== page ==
This new approach to spotting incoming asteroids should keep our planet safe

New research from NASA will enable us to spot incoming asteroids much earlier than before.


A collection of images from the WISE spacecraft of the asteroid 2305 King, which is named after Martin Luther King Jr. The asteroid appears as a string of orange dots because this is a set of exposures that have been added together to show its motion across the sky. The images were recorded in infrared and translated to colors in the visible spectrum.
Image credits NASA/JPL.

The Chelyabinsk meteor, although only 17 to 20 meters in diameter, caused extensive damage to people and property when it exploded in Earth’s atmosphere in February 2013. In order to prevent such an event from taking place in the future, NASA researchers have developed a new way to spot incoming asteroids.

Black on black

“If we find an object only a few days from impact, it greatly limits our choices, so in our search efforts we’ve focused on finding NEOs when they are further away from Earth, providing the maximum amount of time and opening up a wider range of mitigation possibilities,” Amy Mainzer, the principal investigator at NASA’s asteroid-hunting mission at the Jet Propulsion Laboratory in Pasadena, California

Mainzer’s colleagues don’t actually plan to see these tiny near-Earth objects (NEOs) as they hurtle toward the planet. It’s simply too much hassle to try and visually spot them. Such bodies are “intrinsically faint,” she explains, as they’re very far away in space and move with great speed. Compounding the issue is that some of these NEOs are “as dark as printer toner” — teasing them out from against the dark background of outer space is thus very difficult.¬†However, the team has a solution, one they will be presenting this week at the American Physical Society April Meeting in Denver.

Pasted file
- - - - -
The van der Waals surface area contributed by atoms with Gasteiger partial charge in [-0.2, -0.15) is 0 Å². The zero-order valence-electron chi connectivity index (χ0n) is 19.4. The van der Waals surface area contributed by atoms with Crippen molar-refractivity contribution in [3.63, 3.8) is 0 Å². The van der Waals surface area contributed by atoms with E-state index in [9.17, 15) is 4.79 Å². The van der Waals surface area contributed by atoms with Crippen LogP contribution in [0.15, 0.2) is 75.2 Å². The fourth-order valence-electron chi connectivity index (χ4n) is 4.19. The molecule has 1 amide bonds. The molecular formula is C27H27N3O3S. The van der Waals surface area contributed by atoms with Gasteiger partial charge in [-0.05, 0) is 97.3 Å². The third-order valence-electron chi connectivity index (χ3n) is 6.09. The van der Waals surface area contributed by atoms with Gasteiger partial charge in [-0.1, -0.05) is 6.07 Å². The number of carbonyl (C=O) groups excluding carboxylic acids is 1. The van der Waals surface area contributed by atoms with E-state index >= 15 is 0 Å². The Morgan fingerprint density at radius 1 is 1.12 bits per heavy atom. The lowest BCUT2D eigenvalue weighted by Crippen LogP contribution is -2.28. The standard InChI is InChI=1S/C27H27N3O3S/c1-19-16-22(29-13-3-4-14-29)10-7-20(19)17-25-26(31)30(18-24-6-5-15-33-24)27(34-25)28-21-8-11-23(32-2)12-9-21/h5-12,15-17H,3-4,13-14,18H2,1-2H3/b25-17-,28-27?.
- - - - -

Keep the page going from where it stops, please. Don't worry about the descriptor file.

Instead of using visible light, Mainzer’s team plans to use a characteristic signature of NEOs: their heat. Asteroids and comets get heated up by the sun and, thus, glow brightly in infrared (the wavelength corresponding to heat). The team plans to use the Near-Earth Object Wide-field Infrared Survey Explorer (NEOWISE) telescope to scan the skies in the infrared spectrum to spot incoming NEOs.

“With the NEOWISE mission we can spot objects regardless of their surface color, and use it to measure their sizes and other surface properties,” Mainzer said.

Her work will do more than just alert us to incoming space rocks. Analysis of each NEO’s infrared output can give us a wealth of information regarding their size and make-up, both critical elements when deciding how to defend ourselves from any threatening asteroid. For instance, one strategy available to us is to physically push a NEO away from an Earth-impact trajectory. In order to successfully pull that off, however, we need to know how heavy it is — in other words, we need to know its size and composition.

Another key area where this research can be applied is in the remote analysis of asteroid composition, which will help us understand how the solar system formed.

“These objects are intrinsically interesting because some are thought to be as old as the original material that made up the solar system,” Mainzer said. “One of the things that we have been finding is that NEOs are pretty diverse in composition.”

“We are proposing to NASA a new telescope, the Near-Earth Object Camera (NEOCam), to do a much more comprehensive job of mapping asteroid locations and measuring their sizes,” she adds.

In their presentation, the team will also explain how NASA is collaborating with the global space community to put up a unified defense against NEOs and their impacts.

The presentation, “NASA’s Planetary Defense Coordination Office at NASA HQ,” will take place at 10:45 a.m. MT, Tuesday, April 16, in room Governor’s Square 14 of the Sheraton Denver Downtown Hotel. An abstract of the presentation is available here.

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